For decades, data and popular opinion has suggested that young people are less likely to vote or get involved in politics. But for the 2020 general election, both Harvard Polls and what has already been observed in early voter turnout data show that decades of attempts to get young people to “rock the vote” may have finally paid off.
Those between the ages of 18-29 are ranked as the least likely group to vote of any age-based demographic, and tend to vote 30% less in general election cycles and 40% less during midterm election cycles when compared to voters over the age of 60.
“Young people have always voted at lower rates,” John Barry Ryan, an associate professor of political science at Stony Brook University who specializes in electoral voting, said. “Older people believe that their generations were very politically active when they were young, but that wasn’t really true.”
Ryan explained that young people typically hit the polls at lower rates because they’re usually busier than retirees, who are more likely to vote because they have more free time. However, at Stony Brook University and across the United States, data indicates that more young voters are likely to cast ballots in 2020.
Groups like Generation Vote (GenVote) are working to appeal to younger people and teach the importance of political activism and voting. Disha Singh, the group’s director of Digital Media, said Millennials and Gen Z’ers need to realize the political power they possess.
“This young generation is the largest multiracial generation and also the largest voting block,” Singh said. “They’re passionate and want change. We have numbers — older generations are feeling threatened by that. It’s so important for young people to get into the fight for our future.”
Using social media platforms to spread the group’s messages, GenVote seeks to not only inform younger people about the issues themselves but to also get them involved in the electoral process.
“Voting is the bare minimum, but we want young people to get more involved in the literal process of voting, like poll watching or other jobs,” Singh said.
Although the ongoing COVID-19 pandemic has made in-person activities more difficult, it has not stopped GenVote from continuing their work, Singh said.
GenVote has participated in protests and worked with lobby officials for voting reform. Singh explained that there has been a shift in activism, with young folks leading.
“It’s made our work so much more important,” she said.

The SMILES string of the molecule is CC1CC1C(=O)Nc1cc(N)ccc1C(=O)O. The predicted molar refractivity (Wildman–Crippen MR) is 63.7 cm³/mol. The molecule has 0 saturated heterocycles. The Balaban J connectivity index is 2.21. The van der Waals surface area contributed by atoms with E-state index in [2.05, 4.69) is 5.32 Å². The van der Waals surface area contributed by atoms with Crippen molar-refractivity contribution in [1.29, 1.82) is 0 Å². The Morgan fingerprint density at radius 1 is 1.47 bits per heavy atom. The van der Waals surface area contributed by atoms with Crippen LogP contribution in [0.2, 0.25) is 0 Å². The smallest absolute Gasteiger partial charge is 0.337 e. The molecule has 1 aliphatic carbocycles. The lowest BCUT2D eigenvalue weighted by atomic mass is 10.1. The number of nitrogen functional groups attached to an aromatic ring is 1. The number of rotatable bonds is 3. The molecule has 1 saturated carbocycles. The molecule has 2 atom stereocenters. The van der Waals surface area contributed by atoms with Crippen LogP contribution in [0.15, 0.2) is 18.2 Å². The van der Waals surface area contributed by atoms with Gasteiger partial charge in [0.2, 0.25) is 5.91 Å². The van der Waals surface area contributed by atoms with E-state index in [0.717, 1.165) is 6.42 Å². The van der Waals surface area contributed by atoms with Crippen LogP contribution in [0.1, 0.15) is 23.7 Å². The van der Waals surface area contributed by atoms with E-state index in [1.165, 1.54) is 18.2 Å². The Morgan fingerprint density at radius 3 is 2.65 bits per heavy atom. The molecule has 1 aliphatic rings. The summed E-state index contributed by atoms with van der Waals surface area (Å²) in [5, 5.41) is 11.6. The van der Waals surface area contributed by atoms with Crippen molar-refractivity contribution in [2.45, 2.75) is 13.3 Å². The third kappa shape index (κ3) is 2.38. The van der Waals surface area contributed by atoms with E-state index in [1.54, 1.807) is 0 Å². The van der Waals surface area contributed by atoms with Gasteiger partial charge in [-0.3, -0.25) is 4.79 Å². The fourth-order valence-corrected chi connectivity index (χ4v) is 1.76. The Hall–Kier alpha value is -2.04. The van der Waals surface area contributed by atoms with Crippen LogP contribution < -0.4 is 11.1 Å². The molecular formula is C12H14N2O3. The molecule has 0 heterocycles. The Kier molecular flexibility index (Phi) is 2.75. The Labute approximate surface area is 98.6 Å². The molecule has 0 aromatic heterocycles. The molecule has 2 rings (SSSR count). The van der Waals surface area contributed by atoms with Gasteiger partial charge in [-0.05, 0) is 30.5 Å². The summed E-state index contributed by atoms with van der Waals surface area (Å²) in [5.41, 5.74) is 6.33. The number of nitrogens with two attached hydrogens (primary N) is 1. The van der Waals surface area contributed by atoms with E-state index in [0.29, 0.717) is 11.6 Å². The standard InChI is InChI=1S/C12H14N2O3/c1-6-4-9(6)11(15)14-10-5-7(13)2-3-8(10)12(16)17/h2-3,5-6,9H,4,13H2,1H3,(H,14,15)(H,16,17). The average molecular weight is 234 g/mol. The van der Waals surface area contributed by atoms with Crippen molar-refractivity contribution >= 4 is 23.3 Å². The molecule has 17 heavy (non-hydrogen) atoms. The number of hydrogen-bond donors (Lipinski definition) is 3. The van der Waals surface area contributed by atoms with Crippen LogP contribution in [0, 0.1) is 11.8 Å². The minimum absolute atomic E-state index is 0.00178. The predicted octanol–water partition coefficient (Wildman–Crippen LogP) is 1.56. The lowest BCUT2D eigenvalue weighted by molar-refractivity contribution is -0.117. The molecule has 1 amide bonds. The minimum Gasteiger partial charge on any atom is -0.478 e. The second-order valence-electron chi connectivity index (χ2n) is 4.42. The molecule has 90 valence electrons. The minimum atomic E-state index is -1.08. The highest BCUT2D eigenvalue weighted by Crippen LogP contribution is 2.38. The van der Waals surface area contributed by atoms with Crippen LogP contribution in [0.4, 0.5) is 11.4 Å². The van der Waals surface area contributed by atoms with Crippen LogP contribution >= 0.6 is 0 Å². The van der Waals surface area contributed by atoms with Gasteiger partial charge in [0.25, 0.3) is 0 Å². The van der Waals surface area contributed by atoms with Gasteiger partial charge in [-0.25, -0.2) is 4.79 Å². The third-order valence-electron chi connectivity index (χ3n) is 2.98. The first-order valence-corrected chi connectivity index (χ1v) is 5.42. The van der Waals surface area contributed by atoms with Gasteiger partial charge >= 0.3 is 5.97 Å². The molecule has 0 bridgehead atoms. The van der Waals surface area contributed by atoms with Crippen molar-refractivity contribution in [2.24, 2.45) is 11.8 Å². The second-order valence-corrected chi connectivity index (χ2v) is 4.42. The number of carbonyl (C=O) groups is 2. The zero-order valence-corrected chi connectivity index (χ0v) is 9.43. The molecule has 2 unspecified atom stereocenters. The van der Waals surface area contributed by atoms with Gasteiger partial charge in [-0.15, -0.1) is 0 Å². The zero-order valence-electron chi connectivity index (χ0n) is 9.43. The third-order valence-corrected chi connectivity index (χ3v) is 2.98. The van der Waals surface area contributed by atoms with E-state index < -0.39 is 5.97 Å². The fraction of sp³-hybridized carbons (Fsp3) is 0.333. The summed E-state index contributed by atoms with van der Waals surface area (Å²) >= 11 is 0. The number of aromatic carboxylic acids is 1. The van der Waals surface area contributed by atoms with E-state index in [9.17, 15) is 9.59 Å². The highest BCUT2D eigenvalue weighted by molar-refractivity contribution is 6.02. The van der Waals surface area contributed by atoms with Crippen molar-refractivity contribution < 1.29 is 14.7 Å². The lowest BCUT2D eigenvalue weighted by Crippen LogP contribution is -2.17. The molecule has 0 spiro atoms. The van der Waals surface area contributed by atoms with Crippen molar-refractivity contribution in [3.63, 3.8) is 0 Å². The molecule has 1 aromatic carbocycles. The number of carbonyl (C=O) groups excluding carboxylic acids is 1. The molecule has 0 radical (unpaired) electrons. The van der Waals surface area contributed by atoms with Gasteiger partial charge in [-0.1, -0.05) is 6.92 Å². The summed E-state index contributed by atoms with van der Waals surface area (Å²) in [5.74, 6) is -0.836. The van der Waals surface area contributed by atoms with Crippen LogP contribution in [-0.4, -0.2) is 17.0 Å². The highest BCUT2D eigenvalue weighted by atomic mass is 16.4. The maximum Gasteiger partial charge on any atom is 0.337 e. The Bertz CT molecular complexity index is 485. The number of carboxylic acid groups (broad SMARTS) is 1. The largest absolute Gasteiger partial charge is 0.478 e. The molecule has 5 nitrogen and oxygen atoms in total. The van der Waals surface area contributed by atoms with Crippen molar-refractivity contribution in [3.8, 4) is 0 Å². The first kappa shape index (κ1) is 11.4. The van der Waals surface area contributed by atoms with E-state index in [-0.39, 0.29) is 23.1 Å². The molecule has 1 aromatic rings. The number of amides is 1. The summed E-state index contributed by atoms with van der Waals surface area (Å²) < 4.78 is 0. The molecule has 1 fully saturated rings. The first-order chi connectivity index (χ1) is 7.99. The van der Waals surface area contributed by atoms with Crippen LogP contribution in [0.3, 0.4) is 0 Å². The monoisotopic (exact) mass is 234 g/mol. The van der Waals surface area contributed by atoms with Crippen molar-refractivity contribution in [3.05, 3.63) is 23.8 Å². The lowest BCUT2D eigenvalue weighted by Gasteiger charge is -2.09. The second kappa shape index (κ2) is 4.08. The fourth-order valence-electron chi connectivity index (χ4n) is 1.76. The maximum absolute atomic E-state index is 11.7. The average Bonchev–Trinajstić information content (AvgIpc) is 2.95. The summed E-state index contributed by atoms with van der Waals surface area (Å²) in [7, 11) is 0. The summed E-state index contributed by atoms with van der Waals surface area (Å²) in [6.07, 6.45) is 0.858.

Advocacy groups aside, the race to get young people to the polls is happening at colleges too. Stony Brook’s Center for Civic Justice members have committed themselves to helping students embrace the political world.
Since June, the Center says that they have helped over 3,000 students register to vote or update their voter information and assisted over 2,000 with getting their absentee ballot.
Providing assistance to students on and off-campus, they have hosted events and debates, and made partnerships with other groups to ensure that students understand what and how to engage with this election cycle.
As Steven Adelson, the coordinator for the Center for Civic Justice explained, the goal is to not just register students but to also encourage them to be involved in the discussion.
“Elections have consequences; who we elect and what we vote for will determine the direction of our communities for years to come,” said Adelson. “It is important that students recognize this now, invest in understanding their communities and become lifelong voters.”
The Center reports having an 11.2% increase in student registration from 2019 to 2020. They expect the final number to increase as more data is collected.
Both the Stony Brook University College Democrats and the College Republicans have also made an effort to inform the campus community about voting and encourage voter engagement. Both organizations have hosted phone bank events throughout the semester, where student volunteers call voters and encourage them to get out and vote for their party’s candidate.
“It can be challenging for many to express their opinion, but by voting, you can let your voice get heard,” Declan Graham, a senior political science and economics double major and president of the College Democrats, said. “Many local races are determined by a handful of votes. It can make a large difference.”
“As a citizen of the United States, our democracy relies on your vote to ensure the success of our nation,” Kenneth Rothwell, a junior sustainability studies major and president of the College Republicans, said. “Every vote really does count.”
While talks of the importance of voting are unavoidable, this does raise a major question: Will this finally be the year young people vote?
Ryan said he expects to see a higher turnout of younger voters. But as he explained, there is a catch.
“Young people will probably turn out at higher rates this year — young people have in previous elections turned out at decently high rates, but typically all age cohorts turn out at higher rates in those elections,” Ryan said. “So, if young people turn out at high rates in 2020, I’d expect middle-aged people and older people to turn out at even higher rates too.”
This information follows voter turnout data, which typically sees an increase during years where the presidency is up for grabs.
Both Graham and Rothwell anticipate a higher voter turnout from students this year.
Singh said she believes the outcomes of this election will look different from 2016, with more young folks turning out, citing data from early voting studies conducted so far this year.
“It’s our country and our world,” she said. “We should all be fighting for it.”